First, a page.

Deadline for State Pension top-ups extended – BBC News

  • by Kevin Peachey
  • Personal finance correspondent, BBC News

image Source, Getty Images

People have been given more time to rectify deficiencies in their National Insurance records – to ensure they can maximize their State Pension entitlement.

Initially, people had till April 5 to make voluntary adjustments for gaps between 2006 and 2016, but the cut-off has been extended till the end of July.

The original deadline was caused by blocked phone lines.

In general, people need 35 years of qualifying contributions to receive the full State Pension.

‘bounce’ in call

Some people may have places on their National Insurance records, for example if they live abroad or take time off for caring responsibilities.

Top-ups are allowed as part of the transition to the flat-rate State Pension introduced in 2016.

But blocked phone lines to HM Revenue and Customs left some worried they would miss the April deadline, and the government said the reason for the latest extension was to ensure no one missed out.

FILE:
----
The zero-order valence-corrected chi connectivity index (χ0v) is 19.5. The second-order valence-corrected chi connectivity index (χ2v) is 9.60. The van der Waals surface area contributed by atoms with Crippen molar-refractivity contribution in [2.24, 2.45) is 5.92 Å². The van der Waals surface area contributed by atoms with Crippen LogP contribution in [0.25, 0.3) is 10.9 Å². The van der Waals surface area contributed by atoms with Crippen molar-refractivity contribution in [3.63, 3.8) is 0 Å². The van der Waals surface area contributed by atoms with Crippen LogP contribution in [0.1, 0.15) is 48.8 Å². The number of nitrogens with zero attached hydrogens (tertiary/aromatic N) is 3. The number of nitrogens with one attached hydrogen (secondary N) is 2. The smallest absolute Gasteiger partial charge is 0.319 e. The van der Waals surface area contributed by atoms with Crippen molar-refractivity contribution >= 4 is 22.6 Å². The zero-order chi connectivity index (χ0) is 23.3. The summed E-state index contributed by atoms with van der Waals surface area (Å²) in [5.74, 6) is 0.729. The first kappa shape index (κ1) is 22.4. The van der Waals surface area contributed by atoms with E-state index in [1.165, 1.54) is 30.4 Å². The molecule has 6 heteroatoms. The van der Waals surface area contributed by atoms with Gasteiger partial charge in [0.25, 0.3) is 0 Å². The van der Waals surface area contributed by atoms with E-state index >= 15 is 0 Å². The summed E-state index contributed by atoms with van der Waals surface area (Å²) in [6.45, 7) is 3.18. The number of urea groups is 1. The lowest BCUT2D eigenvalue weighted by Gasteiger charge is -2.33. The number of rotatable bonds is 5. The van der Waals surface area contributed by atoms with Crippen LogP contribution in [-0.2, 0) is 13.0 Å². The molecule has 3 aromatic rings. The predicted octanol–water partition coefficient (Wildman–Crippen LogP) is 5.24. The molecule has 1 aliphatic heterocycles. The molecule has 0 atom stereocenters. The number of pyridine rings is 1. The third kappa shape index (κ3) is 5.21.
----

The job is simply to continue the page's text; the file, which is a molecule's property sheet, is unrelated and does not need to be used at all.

“HMRC [HM Revenue and Customs] and DWP [the Department for Work and Pensions] has experienced a recent increase in customer contact,” said Victoria Atkins, the Treasury’s Financial Secretary.

“We have listened to concerned members of the public and acted. We understand how important the State Pension is to retirees, which is why we are giving people more time to fill in any gaps in their National Insurance records. are giving so as to help strengthen their eligibility.”

check your circumstances

Pension experts say the extra contribution may not be suitable for everyone in these circumstances, so it is important to check whether it is suitable for their finances.

Anyone can access their personal tax account to view their National Insurance record and obtain a State Pension forecast without charge to decide whether making a voluntary contribution is a good decision for them.

Former Liberal Democrat pensions minister Sir Steve Webb, who is now a partner in the advisory LCP, said: “For most people, paying voluntary National Insurance contributions to cover the shortfall in their State Pension makes excellent financial sense.

“But it’s also important to make sure the extra contribution is right for your individual case because sometimes the extra contribution may not boost your pension.”

Helen Morrissey, head of retirement analysis at investment platform Hargreaves Lansdowne, said: “It is important that you check before handing over any money as you may be able to bridge these gaps in a different way – for example through benefits By reversing the claim.”

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